I have a friend with a chilli pepper addiction. Red, green, big, small – she crunches on them like apples, whole, and eats at least three every day. If not, she gets withdrawal symptoms. It’s a badass party trick, but the one thing I keep wondering about is how she still has any stomach lining left.
Turns out I’ve been making assumptions based on a misconception about capsaicin, the active ingredient in all hot peppers. Just like Szechuan pepper contains molecules that cause sensations in the mouth, capsaicin creates the burning feeling via a chemical interaction.
When the human body detects pain due to a tissue injury, part of the signalling system includes the release of a neuropeptide called ‘substance P’. When capsaicin touches the tongue, it activates certain pain- and heat-sensing neurons that in turn release this substance. Hence one gets a feeling of burning and pain.
Apart from the sensation, though, there is no physical damage to the tissue. Not only does capsaicin not cause stomach ulcers, but it may even help alleviate the pain of minor indigestion. This is due to the fact that if you regularly trick your body into releasing substance P when there’s no injury, it may deplete in the areas exposed to capsaicin. And when substance P is depleted in the stomach, you feel less pain. Which makes me think that people who eat chilli every day would also not feel being stabbed in the tongue.1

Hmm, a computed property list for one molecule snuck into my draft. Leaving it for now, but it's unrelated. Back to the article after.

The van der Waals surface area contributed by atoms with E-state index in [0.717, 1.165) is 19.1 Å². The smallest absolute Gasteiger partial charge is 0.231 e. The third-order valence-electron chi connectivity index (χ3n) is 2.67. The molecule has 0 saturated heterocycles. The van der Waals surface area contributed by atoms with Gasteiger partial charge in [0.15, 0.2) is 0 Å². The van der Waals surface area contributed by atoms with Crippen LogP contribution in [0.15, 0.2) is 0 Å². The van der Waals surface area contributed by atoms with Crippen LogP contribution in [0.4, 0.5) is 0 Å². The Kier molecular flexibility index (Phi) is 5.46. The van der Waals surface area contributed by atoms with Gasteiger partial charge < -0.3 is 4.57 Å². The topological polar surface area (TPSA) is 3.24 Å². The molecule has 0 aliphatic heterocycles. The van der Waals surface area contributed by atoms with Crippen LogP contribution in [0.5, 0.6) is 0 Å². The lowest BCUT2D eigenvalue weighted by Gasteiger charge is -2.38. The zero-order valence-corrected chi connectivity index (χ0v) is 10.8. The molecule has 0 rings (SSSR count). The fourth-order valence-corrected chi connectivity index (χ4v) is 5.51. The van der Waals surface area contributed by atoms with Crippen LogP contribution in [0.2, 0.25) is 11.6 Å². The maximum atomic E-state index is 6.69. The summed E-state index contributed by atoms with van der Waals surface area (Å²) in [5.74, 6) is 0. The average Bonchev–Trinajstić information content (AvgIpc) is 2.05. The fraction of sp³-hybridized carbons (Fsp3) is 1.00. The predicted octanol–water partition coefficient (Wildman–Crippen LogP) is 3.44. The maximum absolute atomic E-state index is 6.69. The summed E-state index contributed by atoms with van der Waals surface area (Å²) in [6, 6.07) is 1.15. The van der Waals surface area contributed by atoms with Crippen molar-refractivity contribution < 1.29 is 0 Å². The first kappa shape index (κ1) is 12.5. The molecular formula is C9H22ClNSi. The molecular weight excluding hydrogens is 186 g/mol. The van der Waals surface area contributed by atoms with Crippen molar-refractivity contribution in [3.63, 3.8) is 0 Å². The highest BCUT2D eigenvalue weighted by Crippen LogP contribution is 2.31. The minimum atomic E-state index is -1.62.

Still, the substance P depletion is only part of the story. People like my strange friend, who scoff down hot chillies for fun are to some degree desensitized to the heat, albeit not entirely. So it may be that they have learned to enjoy not only the burn, and the soothing endorphin rush that follows, but also the pepper flavour that’s probably hidden somewhere behind all that pain.